Successfully reported this slideshow.
Upcoming SlideShare
×

# Epidemiology lecture3 incidence

2,539 views

Published on

Epidemiology
Measuring Disease Frequency-Incidence

Published in: Health & Medicine
• Full Name
Comment goes here.

Are you sure you want to Yes No
• Be the first to comment

### Epidemiology lecture3 incidence

1. 1. EPIDEMIOLOGY Lecture 3: Incidence
2. 2. What is incidence? • The rate at which events occur in a population. new
3. 3. Numerator Denominator Multiplier Number of NEW events in a specified period X 10 n The numerator strictly refers only to first events of disease.
4. 4. • Frequency Count • Rate • Proportion
5. 5. • Average population exposed to risk during the period. – The average size of the population is often the estimated population size at the midperiod. E.g., mid-year population when calculating annual incidence rates. The denominator of an incidence - 1
6. 6. The denominator of an incidence - 2 • A person-time denominator (or other units such as passenger-miles denominator). – For each individual in the population, the time of observation is the period that the person remains disease-free. – The denominator used for the calculation of incidence is therefore the sum of all the disease- free person-time periods during the period of observation of the population at risk.
7. 7. Example 1 0 1 1098765432 Duration (in years) A B C D E A B D E C 8 years 9 years 10 years 4 years 5 years Total p-y = 36 Incidence= (4/36)x1000 = 111.11 per 1000 person-years OR 111.11 per 1000 persons per year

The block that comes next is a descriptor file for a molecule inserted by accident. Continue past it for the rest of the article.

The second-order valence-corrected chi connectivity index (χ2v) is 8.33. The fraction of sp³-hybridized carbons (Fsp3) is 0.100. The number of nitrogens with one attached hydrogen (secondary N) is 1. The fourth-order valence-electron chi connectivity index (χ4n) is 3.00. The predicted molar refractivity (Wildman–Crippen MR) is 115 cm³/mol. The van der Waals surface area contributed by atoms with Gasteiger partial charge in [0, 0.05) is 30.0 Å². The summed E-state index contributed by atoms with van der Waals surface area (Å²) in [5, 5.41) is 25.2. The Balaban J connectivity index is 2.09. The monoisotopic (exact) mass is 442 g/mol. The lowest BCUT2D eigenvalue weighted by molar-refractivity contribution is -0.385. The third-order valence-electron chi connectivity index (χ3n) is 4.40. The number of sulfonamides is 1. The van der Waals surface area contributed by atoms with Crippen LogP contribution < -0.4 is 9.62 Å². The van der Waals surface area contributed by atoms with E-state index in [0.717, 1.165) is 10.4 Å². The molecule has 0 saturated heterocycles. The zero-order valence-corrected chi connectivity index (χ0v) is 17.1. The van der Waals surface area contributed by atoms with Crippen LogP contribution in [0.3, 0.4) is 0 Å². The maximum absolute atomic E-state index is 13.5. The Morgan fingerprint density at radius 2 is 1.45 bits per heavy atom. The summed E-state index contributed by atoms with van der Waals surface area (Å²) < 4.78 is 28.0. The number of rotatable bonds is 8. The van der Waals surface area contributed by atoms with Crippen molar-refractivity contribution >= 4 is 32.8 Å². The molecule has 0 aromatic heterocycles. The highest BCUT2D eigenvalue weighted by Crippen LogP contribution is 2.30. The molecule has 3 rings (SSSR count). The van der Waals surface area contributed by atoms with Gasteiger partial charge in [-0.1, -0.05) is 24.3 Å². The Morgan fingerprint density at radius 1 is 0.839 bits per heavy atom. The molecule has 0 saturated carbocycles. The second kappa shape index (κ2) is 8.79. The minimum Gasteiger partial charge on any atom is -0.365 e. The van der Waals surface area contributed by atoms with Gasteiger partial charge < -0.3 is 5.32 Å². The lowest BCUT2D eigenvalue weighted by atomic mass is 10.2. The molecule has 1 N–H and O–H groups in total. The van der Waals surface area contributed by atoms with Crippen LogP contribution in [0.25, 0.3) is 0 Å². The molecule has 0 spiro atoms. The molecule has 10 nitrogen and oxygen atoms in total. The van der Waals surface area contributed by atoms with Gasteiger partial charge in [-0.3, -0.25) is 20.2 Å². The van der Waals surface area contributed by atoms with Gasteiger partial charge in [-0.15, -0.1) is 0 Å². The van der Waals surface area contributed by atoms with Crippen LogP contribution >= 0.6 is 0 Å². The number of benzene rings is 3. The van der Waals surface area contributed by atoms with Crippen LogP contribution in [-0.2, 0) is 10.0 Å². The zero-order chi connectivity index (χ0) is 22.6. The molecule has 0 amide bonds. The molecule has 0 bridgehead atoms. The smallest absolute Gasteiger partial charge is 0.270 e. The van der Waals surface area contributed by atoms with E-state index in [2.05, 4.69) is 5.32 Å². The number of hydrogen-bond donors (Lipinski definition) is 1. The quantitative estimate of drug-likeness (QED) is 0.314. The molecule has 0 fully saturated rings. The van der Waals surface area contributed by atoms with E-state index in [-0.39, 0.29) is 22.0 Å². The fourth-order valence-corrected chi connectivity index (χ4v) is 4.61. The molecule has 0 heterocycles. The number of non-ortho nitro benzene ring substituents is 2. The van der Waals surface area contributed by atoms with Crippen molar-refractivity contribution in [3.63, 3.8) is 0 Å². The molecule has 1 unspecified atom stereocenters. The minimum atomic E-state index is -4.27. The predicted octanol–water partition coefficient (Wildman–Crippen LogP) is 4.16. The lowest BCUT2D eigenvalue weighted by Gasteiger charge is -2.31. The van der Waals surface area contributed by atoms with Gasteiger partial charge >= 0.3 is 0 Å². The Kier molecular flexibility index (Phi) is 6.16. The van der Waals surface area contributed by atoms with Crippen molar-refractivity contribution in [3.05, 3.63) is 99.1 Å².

8. 8. Example 1 0 1 1098765432 Duration (in years) A B C D E A B D E C 5 years 6 years 10 years 6 years 1 year Total p-y = 28 Incidence= (4/28)x1000 = 142.86 per 1000 person-years
9. 9. Example 1 0 54321 Duration (in years) A B C D E A B D E C 5 years 4 years 5 years 1 year 3 years Total p-y = 18 Incidence= (3/18)x1000 = 166.67 per 1000 person-years
10. 10. •INCIDENCE DENSITY •FORCE OF MORBIDITY
11. 11. The denominator of an incidence - 3 • Number of people free of the disease in the population at risk at the beginning of the period. • INCIDENCE PROPORTION • CUMULATIVE INCIDENCE
12. 12. Cumulative incidence rate = (274/118539)x1000 = 2.31 cases per 1000 women
13. 13. When calculating incidence, those having the disease in the population at the start or baseline need to be identified and excluded from the denominator
14. 14. Attack rate • The term “attack rate” is often used instead of incidence during a disease outbreak in a narrowly-defined population over a short period of time. • The attack rate can be calculated as the number of people affected divided by the number exposed.
15. 15. Secondary Attack Rate • The number of cases of an infection that occur among contacts within the incubation period following exposure to a primary case in relation to the total number of exposed contacts; the denominator is restricted to susceptible contacts when these can be determined. • The secondary attack rate is a measure of contagiousness and is useful in evaluating control measures.
16. 16. Case fatality • the proportion of cases with a specified disease or condition who die within a specified time. • usually expressed as a percentage. • Case fatality is a measure of disease severity
17. 17. The relationship between incidence and prevalence PREVALENCE = INCIDENCE X Average DURATION of disease If prevalence is low and does not vary significantly with time.
18. 18. Jan 1, 2013 Dec 31, 2013 Population at risk =200 (on 1st July, 2013)
19. 19. A cohort of 100 people at risk of a disease was followed from 2012 to 2014. Following information is available. Case no Disease start date Disease end date 1 Nov 2012 Feb 2013 2 Mar 2013 Dec 2013 3 Oct 2013 Feb 2014 4 Aug 2013 Nov 2013 5 Sep 2013 Dec 2013 6 Jan 2013 June 2013 7 Oct 2013 Mar 2014 8 Oct 2012 Dec 2012 9 Feb 2013 Sep 2013 10 Mar 2013 May 2104 Calculate the incidence rate for the period Jan 2013 to Dec 2013.